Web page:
Page:Mongolia, the Tangut country, and the solitudes of northern Tibet vol 2 (1876).djvu/270

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daybreak and at midday. In any case they are rarely heard, and one bird repeats its cry only five or six times during the morning.[1] The long and irregular intervals between their call-notes, and their extreme shyness, make it difficult to shoot them, at all events in spring; besides which, the uneven ground in which they are found, covered, on the northern sides of the ravines, with dense bushes of rhododendron, and on the southern slopes, with prickly bushes of barberry, hawthorn, and wild rose, added to the numerous rocks, and the fallen timber, make it most difficult sport. In such ground as this a dog is of no use, even were it able to follow its master up the steeper places. You have only your ears and eyes to assist you, and even these are not of much use, for the wary bird sees or hears you long before you can come up to it; it is a fast runner, and will never rise from the ground unless surprised. You may hear the patter of its feet a few paces off, as it disappears in some impenetrable thicket, before you have time to raise your gun, far less to shoot; and its tracks are as completely hidden as though it had dived under water. Its tenacity of life too is marvellous. I have seen them fly after receiving a whole charge of shot at fifty paces; and, if only winged, run into the bushes and escape. If by some extraordinary luck you happen to see one close by, you fire at once, as your only chance of a shot, and the charge blows the bird to pieces and spoils it for preserving. The difficulties indeed are so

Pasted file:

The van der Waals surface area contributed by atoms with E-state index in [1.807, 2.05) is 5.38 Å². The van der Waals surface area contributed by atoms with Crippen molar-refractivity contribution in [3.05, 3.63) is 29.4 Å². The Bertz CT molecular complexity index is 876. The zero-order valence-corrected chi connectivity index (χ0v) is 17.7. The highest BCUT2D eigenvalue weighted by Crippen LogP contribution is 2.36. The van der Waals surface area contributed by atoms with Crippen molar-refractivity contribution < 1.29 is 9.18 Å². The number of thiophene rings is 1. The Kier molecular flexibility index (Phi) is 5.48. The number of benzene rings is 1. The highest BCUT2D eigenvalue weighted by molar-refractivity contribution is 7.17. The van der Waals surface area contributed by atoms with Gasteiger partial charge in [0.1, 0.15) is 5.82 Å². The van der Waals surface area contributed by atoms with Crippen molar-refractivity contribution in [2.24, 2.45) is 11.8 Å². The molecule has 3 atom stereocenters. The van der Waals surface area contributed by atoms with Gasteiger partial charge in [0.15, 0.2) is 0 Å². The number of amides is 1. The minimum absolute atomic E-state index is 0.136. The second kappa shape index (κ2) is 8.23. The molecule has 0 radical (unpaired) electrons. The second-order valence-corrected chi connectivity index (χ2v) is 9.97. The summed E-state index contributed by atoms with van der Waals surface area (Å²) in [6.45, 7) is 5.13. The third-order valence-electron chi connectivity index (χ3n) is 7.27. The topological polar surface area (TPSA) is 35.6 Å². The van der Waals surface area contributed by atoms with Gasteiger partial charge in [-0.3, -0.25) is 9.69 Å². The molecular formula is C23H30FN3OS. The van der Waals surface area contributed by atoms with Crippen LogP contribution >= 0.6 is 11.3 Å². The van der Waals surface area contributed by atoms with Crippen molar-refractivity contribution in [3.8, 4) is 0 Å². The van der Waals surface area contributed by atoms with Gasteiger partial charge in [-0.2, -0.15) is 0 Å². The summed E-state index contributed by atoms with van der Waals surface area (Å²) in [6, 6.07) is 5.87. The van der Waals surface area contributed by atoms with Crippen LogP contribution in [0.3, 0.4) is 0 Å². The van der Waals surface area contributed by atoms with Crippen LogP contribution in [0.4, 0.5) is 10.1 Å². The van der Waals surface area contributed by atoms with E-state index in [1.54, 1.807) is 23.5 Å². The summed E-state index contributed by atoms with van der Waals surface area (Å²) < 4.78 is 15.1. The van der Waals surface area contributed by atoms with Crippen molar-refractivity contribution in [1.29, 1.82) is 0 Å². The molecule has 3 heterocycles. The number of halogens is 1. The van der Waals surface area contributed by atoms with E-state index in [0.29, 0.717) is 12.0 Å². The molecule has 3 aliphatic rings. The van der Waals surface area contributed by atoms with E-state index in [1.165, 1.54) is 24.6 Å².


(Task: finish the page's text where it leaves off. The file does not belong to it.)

1. The cocks fight during the pairing time.